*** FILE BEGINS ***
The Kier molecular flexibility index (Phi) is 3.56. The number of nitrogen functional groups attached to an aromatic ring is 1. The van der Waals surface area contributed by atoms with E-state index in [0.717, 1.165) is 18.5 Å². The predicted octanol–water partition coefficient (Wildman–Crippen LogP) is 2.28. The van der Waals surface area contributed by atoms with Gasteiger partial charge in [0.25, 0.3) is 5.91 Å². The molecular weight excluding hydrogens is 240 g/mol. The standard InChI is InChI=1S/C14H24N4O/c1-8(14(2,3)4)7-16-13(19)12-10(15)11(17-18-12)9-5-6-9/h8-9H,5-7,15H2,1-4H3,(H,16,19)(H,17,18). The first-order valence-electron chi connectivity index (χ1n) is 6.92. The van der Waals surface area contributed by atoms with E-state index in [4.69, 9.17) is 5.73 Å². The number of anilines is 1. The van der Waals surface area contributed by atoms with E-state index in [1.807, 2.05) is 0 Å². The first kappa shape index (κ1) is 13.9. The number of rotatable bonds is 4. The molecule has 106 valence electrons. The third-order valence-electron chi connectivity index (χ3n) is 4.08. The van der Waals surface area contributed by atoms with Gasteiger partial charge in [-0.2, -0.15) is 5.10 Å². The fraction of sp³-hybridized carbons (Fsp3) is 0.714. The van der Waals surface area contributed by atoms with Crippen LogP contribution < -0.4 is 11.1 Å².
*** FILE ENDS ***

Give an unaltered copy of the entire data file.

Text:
The Kier molecular flexibility index (Phi) is 3.56. The number of nitrogen functional groups attached to an aromatic ring is 1. The van der Waals surface area contributed by atoms with E-state index in [0.717, 1.165) is 18.5 Å². The predicted octanol–water partition coefficient (Wildman–Crippen LogP) is 2.28. The van der Waals surface area contributed by atoms with Gasteiger partial charge in [0.25, 0.3) is 5.91 Å². The molecular weight excluding hydrogens is 240 g/mol. The standard InChI is InChI=1S/C14H24N4O/c1-8(14(2,3)4)7-16-13(19)12-10(15)11(17-18-12)9-5-6-9/h8-9H,5-7,15H2,1-4H3,(H,16,19)(H,17,18). The first-order valence-electron chi connectivity index (χ1n) is 6.92. The van der Waals surface area contributed by atoms with E-state index in [4.69, 9.17) is 5.73 Å². The number of anilines is 1. The van der Waals surface area contributed by atoms with E-state index in [1.807, 2.05) is 0 Å². The first kappa shape index (κ1) is 13.9. The number of rotatable bonds is 4. The molecule has 106 valence electrons. The third-order valence-electron chi connectivity index (χ3n) is 4.08. The van der Waals surface area contributed by atoms with Gasteiger partial charge in [-0.2, -0.15) is 5.10 Å². The fraction of sp³-hybridized carbons (Fsp3) is 0.714. The van der Waals surface area contributed by atoms with Crippen LogP contribution < -0.4 is 11.1 Å².